Jiu-Jitsu teaches kids to take stand on bullying - WSIL-TV 3 Southern Illinois

Jiu-Jitsu teaches kids to take stand on bullying

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BENTON, Ill. -- Many parents worry about their child being picked on while at school. Although data shows bullying is actually decreasing, it's still devastating for those who experience it. 

Local kids are taking advantage of a program so they can take a stand. One of those is Kaitlyn DeGroof, a 5th grade student at Frankfort Intermediate School. She says bullying is prevalent in her class. "I kinda feel bad that those people would do that and think about it."

The 11-year-old can recall a time when she witnessed bullying firsthand. "I saw this triangle of friends, and they were kind of getting bullied, so I came in and said ‘Hey what’s the matter'. They said, 'she’s trying to chase after us, and we already told her to stop.'"

She then decided to step in and help her friends. "So I just kinda said, 'go get the teacher and I'll handle it." 

Kaitlyn knew what to do because of IQ Jiu-Jitsu's BullySafe Program that she's been taking for six years. The program in Benton, which has been around since 2010, teaches kids how to identify a bully, defuse the situation, and non-violent self-defense techniques.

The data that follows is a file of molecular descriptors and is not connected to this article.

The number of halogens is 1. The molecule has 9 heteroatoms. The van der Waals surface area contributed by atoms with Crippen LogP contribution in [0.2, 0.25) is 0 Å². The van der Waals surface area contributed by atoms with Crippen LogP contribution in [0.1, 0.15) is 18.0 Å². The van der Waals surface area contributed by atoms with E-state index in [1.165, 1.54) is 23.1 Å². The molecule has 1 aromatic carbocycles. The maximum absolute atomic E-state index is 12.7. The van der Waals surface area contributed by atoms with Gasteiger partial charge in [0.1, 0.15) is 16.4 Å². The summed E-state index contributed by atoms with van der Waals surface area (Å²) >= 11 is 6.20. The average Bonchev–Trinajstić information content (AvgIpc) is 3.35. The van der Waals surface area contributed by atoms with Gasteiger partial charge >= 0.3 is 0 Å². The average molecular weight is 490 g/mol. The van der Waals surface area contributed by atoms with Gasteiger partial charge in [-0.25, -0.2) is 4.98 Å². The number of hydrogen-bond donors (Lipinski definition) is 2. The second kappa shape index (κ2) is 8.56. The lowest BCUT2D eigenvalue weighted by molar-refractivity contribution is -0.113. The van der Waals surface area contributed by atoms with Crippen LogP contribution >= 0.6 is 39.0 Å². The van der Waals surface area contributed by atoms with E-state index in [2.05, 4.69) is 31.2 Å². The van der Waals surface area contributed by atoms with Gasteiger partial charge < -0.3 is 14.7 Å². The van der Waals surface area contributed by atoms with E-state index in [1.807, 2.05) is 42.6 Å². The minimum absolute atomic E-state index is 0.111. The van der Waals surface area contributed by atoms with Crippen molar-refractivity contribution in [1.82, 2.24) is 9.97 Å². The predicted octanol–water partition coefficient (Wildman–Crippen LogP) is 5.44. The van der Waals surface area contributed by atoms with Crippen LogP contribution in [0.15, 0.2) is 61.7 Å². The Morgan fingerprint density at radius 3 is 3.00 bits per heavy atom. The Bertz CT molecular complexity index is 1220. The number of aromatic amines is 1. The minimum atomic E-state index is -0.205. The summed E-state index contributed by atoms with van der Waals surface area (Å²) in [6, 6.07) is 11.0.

"Not to kick and punch and beat up, but to control and negotiate," explains Jared Jessup, owner of IQ Jiu-Jitsu. "So they can manage the whole situation without a punch being thrown." 

Will is also a 5th grader, but at Lincoln Elementary School in Marion, and has put the skills he's learned over the past year into action. "They teach you good moves that will actually come handy in real life. There was one kid named Max and a kid kept on slapping him, so I told him to stop," he says. 

However, the program also focuses on character development. "That will teach self-control, confidence, citizenship, manners, discipline, respect," Jessup explains. 

Kaitlyn and Will's parents say they can see growth in their children such as improved self-esteem and maturity. They recommend other parents who have children experiencing bullying to try the program out.

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